They've been thru this before with the Aussie miners. Plus now they have a little bit of chance to get themselves into new markets. They haven't borrowed from any banks. They have no dilutive instruments. They got thru 2001-2003 w/o diluting or borrowing from lenders.
And they have mostly paid for the 2nd mill already with internally generated cash. Worst case, knowing Gene's fiscal responsibility, they could just operate one mill until a 2nd is needed and adjust headcount to keep pace with what they have for work.
What is the WORST operating earnings loss they have reported in their operating history? One thing seems pretty clear with about 8 years of filing as a public company, they don't lose much money regardless of economic conditions and sales. And have tight cash flow management.
Plus without debt and with prior history of having opertaing income even on $500K revs Qs (I think even $400K Qs if I recall), I just don't think we'll see them evaporate. The cash they have IMO they will hold or spend judiciously. If they spend it, hopefully it is to finish off the 2nd mill and/or branch out to sales in US etc.
As ambu [another I-Hub commenter] mentions, they've probably missed out on some revs growth during this last commodity bonanza go-round by being so cautious. But it also means they should be fine in this downturn.
I think this company will be in a better position than before IF/WHEN we get a recovery (because of capacity upside, cash on hand for a change).
BUT when is that recovery? Who knows.
What would be a strong endorsement to the product quality and potential IMO is to see sales actually grow in this mining industry/commodity blowup. It won't be easy but one avenue to seeing that happen would be by tapping into markets they don't sell into much now (like the US).
As I mentioned in a previous post (Vaalco Energy Update), I sold a few shares of Vaalco to free up some cash to buy some more Alloy Steel. My limit buy orders for Alloy Steel haven't been filled yet though.
1"Littlefish" was the subject of a pair of posts here over the summer about his success with another micro cap stock, Mexco Energy: "How One Investor Found a Home Run Stock, Part I", and "... Part II".
Wednesday, December 3, 2008
Hat tip to reader N.L. for mentioning that are updates to the Q&A for PhotoChannel (OTC BB: PNWIF.OB) on the Value Investors Club site. Edelheit remains bullish on the Costco deal and estimates that PhotoChannel will end the year with $4 million in cash and no debt.
The image above is from PhotoChannel's Website.
With the bond market willing to lend the U.S. government funds at such low rates (e.g., 10-year Treasury yields at ~2.7%), why not take maximum advantage of that to stabilize asset prices and support aggregate demand? One fear is that, eventually, this orgy of borrowing will lead to a surge in inflation and interest rates when economic growth recovers, but it would seem that one way to ameliorate this would be to focus on buying assets rather than increasing outright spending.
For example, with many states facing budget shortfalls, instead of just giving money to the states, why not have the federal government buy a special class of 10-year municipal bonds from the states? The rate could be set at 50bps or 100bps over the U.S. government's current borrowing costs, which would still be a huge discount over the states' current borrowing costs in the municipal bond market. According to Bloomberg, yields on 10-year general obligation municipal bonds currently average 4.2%, so if these special municipal bonds sold to the federal government had a coupon rate 50bps higher than current 10-year Treasury yields (2.7%), they would still yield a full 100bps less than current 10-year municipal bond yields1. The proceeds from these special municipal bonds sold to the federal government would enable the states to make payroll, fund already-scheduled local infrastructure projects, and -- if the federal government purchased a large enough order of these bonds (say, an amount equal to double each state's current budget shortfall) -- to call some of their callable municipal bonds, thus lowering their overall interest expenses and taking further pressure off state budgets.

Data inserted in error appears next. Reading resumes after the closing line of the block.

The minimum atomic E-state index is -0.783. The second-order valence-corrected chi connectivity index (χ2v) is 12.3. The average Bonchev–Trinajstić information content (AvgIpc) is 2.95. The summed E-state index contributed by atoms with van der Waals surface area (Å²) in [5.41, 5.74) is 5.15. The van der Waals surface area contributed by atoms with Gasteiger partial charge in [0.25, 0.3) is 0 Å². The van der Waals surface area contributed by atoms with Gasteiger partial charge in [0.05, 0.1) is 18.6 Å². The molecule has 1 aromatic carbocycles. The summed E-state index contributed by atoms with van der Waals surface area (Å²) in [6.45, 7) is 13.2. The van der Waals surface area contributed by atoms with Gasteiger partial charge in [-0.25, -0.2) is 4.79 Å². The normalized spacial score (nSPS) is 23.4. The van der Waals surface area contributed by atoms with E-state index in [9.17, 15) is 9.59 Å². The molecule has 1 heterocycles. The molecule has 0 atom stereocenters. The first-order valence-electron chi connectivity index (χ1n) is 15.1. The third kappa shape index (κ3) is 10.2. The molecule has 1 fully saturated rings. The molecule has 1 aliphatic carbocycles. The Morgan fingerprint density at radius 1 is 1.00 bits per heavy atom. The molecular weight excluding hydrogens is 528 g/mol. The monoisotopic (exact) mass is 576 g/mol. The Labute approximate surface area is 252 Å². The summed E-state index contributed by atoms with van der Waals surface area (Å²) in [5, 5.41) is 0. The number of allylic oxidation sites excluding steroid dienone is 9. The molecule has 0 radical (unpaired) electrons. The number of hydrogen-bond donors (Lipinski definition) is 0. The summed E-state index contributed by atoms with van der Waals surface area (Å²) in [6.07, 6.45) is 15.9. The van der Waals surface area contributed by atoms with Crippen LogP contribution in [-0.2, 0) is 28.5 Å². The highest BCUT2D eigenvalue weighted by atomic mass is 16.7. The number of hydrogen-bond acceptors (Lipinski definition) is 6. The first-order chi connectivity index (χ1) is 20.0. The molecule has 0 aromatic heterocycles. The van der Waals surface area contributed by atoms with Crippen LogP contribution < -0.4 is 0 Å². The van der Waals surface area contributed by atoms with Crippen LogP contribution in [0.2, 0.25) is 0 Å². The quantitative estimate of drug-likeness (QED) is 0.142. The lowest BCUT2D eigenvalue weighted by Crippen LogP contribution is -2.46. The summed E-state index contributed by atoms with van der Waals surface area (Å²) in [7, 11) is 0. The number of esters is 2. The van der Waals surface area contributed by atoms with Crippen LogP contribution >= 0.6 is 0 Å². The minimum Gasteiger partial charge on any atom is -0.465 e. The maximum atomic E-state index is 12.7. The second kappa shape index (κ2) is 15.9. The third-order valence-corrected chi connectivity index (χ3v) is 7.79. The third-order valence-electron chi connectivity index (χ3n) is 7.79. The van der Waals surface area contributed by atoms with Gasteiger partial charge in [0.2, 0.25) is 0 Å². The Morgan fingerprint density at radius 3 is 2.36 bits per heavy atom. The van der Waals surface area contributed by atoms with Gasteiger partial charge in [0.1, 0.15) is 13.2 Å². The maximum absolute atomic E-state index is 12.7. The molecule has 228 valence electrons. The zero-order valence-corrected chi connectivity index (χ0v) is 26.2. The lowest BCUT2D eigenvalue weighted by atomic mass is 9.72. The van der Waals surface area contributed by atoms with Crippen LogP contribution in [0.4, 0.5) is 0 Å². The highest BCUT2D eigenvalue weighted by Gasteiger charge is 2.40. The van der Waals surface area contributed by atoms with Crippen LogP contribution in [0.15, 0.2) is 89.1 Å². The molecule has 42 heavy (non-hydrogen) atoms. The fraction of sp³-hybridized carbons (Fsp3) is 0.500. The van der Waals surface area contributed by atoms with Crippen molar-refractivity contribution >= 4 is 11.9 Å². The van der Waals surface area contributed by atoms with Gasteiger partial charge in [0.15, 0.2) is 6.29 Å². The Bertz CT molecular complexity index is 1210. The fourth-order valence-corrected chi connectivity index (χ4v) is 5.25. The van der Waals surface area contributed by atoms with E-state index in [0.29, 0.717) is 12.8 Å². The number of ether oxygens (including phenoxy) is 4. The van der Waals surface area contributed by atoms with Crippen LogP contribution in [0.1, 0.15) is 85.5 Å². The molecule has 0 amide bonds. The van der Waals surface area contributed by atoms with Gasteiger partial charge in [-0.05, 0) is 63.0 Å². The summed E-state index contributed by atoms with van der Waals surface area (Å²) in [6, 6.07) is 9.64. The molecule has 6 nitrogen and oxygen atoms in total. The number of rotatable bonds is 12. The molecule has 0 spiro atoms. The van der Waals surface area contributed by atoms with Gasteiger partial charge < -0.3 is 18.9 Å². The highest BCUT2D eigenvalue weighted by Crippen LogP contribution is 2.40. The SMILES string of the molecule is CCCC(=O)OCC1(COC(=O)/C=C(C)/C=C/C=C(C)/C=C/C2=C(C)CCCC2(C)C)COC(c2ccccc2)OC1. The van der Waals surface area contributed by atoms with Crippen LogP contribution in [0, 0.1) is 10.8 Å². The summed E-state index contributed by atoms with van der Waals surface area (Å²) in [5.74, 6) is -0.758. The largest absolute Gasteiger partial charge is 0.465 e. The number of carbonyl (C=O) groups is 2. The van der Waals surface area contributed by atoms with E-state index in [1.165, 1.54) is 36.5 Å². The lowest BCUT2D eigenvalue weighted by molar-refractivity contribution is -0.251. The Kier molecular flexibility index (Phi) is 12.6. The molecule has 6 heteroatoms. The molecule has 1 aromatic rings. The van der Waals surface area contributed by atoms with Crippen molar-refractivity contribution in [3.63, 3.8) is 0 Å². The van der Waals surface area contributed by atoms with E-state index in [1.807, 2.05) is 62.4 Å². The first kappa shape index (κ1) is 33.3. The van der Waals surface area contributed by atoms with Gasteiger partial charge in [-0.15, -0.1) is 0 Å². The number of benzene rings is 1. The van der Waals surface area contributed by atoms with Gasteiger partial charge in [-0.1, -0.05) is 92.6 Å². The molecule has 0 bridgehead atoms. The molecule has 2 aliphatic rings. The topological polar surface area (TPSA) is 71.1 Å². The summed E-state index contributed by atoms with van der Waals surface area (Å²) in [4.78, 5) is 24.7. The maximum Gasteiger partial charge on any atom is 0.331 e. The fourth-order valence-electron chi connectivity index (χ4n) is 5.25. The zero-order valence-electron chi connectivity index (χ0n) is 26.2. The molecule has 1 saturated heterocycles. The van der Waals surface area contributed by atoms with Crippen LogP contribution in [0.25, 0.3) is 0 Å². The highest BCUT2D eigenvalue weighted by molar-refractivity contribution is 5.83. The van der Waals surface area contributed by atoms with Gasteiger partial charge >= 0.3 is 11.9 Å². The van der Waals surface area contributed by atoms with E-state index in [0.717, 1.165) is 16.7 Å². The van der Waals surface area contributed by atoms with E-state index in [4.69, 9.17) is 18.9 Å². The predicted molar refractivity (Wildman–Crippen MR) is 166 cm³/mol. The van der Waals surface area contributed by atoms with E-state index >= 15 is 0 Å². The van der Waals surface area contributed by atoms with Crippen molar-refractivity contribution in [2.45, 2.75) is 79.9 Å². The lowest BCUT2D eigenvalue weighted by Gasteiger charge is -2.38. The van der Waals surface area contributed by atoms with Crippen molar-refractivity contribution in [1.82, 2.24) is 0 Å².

According to the the Center on Budget and Policy Priorities, estimated shortfalls in state budgets for fiscal '09 total about $80 billion, so it would cost the federal government about $160 billion to buy an amount of special municipal bonds equal to double the states' estimated '09 budget shortfalls. Since these bonds would represent assets for the U.S. government, and the U.S. government would recoup its investment (with interest) in ten years, that ought to temper concerns about this expenditure's long-term impact on inflation and interest rates and assuage the Treasury market.
1The coupon rates on the municipal bonds are of course what the states are actually paying in interest costs, but I'm using Bloomberg's yields as a proxy, for simplicity's sake.
Tuesday, December 2, 2008
There seems to be growing support for the notion that equities have reached fair value. This raises two questions: how far it is true, and how far it is useful.
As to the latter, I described a month ago how the UK consultant Andrew Smithers, drawing on work by the US academic Robert Shiller, concluded the US market was fairly valued with the S & P 500 at 880 - roughly its level today. But as Mr Smithers also found, previous serious market collapses did not end until they were, on average, at only half fair value.
This is unsurprising. If markets never undershot, they would never overshoot either.
Later in his column, Jackson questions the conclusion of Morgan Stanley economist Joachim Fels's recent essay, "Neither Japan nor The Great Depression" (which was the subject of an eponymous post here last week):
Morgan Stanley has just produced a piece declaring that the present downturn is "neither the Great Depression or Japan". The argument boils down to saying that all previous policy mistakes have been avoided this time.
But that, of course, carries a hidden premise: that all possible mistakes were contained in those two episodes. That is, none of today's policy actions will turn out later to have been blunders.
Any takers on that one?